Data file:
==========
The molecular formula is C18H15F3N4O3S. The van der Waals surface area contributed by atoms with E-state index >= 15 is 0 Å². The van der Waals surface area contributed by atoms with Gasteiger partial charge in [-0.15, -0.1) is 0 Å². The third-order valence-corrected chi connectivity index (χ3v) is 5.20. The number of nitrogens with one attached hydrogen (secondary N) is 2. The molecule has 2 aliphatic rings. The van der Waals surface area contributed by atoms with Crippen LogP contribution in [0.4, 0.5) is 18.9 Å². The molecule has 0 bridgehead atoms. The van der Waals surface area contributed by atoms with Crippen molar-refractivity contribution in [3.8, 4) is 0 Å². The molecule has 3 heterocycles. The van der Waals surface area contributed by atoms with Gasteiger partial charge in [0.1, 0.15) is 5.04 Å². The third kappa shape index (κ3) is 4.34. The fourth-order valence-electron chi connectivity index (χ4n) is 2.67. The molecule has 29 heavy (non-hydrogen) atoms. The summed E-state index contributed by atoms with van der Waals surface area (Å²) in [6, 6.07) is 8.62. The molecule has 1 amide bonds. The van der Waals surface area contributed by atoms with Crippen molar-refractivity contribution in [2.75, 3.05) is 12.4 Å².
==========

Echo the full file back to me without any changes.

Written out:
The molecular formula is C18H15F3N4O3S. The van der Waals surface area contributed by atoms with E-state index >= 15 is 0 Å². The van der Waals surface area contributed by atoms with Gasteiger partial charge in [-0.15, -0.1) is 0 Å². The third-order valence-corrected chi connectivity index (χ3v) is 5.20. The number of nitrogens with one attached hydrogen (secondary N) is 2. The molecule has 2 aliphatic rings. The van der Waals surface area contributed by atoms with Crippen LogP contribution in [0.4, 0.5) is 18.9 Å². The molecule has 0 bridgehead atoms. The van der Waals surface area contributed by atoms with Crippen molar-refractivity contribution in [3.8, 4) is 0 Å². The molecule has 3 heterocycles. The van der Waals surface area contributed by atoms with Gasteiger partial charge in [0.1, 0.15) is 5.04 Å². The third kappa shape index (κ3) is 4.34. The fourth-order valence-electron chi connectivity index (χ4n) is 2.67. The molecule has 29 heavy (non-hydrogen) atoms. The summed E-state index contributed by atoms with van der Waals surface area (Å²) in [6, 6.07) is 8.62. The molecule has 1 amide bonds. The van der Waals surface area contributed by atoms with Crippen molar-refractivity contribution in [2.75, 3.05) is 12.4 Å².